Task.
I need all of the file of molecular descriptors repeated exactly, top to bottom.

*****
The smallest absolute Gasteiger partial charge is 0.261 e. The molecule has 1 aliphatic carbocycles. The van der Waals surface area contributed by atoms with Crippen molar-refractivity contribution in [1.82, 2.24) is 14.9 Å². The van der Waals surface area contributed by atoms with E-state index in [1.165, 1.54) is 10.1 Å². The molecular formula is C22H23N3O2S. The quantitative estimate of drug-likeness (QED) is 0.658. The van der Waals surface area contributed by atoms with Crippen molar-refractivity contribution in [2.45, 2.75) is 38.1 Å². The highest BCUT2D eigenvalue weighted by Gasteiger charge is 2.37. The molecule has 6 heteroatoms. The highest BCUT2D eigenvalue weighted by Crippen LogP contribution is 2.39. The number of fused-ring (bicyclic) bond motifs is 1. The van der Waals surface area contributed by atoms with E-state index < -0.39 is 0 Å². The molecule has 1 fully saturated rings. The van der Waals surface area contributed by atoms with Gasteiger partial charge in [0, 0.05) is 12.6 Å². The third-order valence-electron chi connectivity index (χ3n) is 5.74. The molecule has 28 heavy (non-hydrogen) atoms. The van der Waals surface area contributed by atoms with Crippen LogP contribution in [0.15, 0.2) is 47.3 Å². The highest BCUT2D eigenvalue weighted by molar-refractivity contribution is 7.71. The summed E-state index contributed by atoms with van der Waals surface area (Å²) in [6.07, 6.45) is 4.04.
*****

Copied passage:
The smallest absolute Gasteiger partial charge is 0.261 e. The molecule has 1 aliphatic carbocycles. The van der Waals surface area contributed by atoms with Crippen molar-refractivity contribution in [1.82, 2.24) is 14.9 Å². The van der Waals surface area contributed by atoms with E-state index in [1.165, 1.54) is 10.1 Å². The molecular formula is C22H23N3O2S. The quantitative estimate of drug-likeness (QED) is 0.658. The van der Waals surface area contributed by atoms with Crippen molar-refractivity contribution in [2.45, 2.75) is 38.1 Å². The highest BCUT2D eigenvalue weighted by Gasteiger charge is 2.37. The molecule has 6 heteroatoms. The highest BCUT2D eigenvalue weighted by Crippen LogP contribution is 2.39. The number of fused-ring (bicyclic) bond motifs is 1. The van der Waals surface area contributed by atoms with E-state index < -0.39 is 0 Å². The molecule has 1 fully saturated rings. The van der Waals surface area contributed by atoms with Gasteiger partial charge in [0, 0.05) is 12.6 Å². The third-order valence-electron chi connectivity index (χ3n) is 5.74. The molecule has 28 heavy (non-hydrogen) atoms. The van der Waals surface area contributed by atoms with Crippen LogP contribution in [0.15, 0.2) is 47.3 Å². The highest BCUT2D eigenvalue weighted by molar-refractivity contribution is 7.71. The summed E-state index contributed by atoms with van der Waals surface area (Å²) in [6.07, 6.45) is 4.04.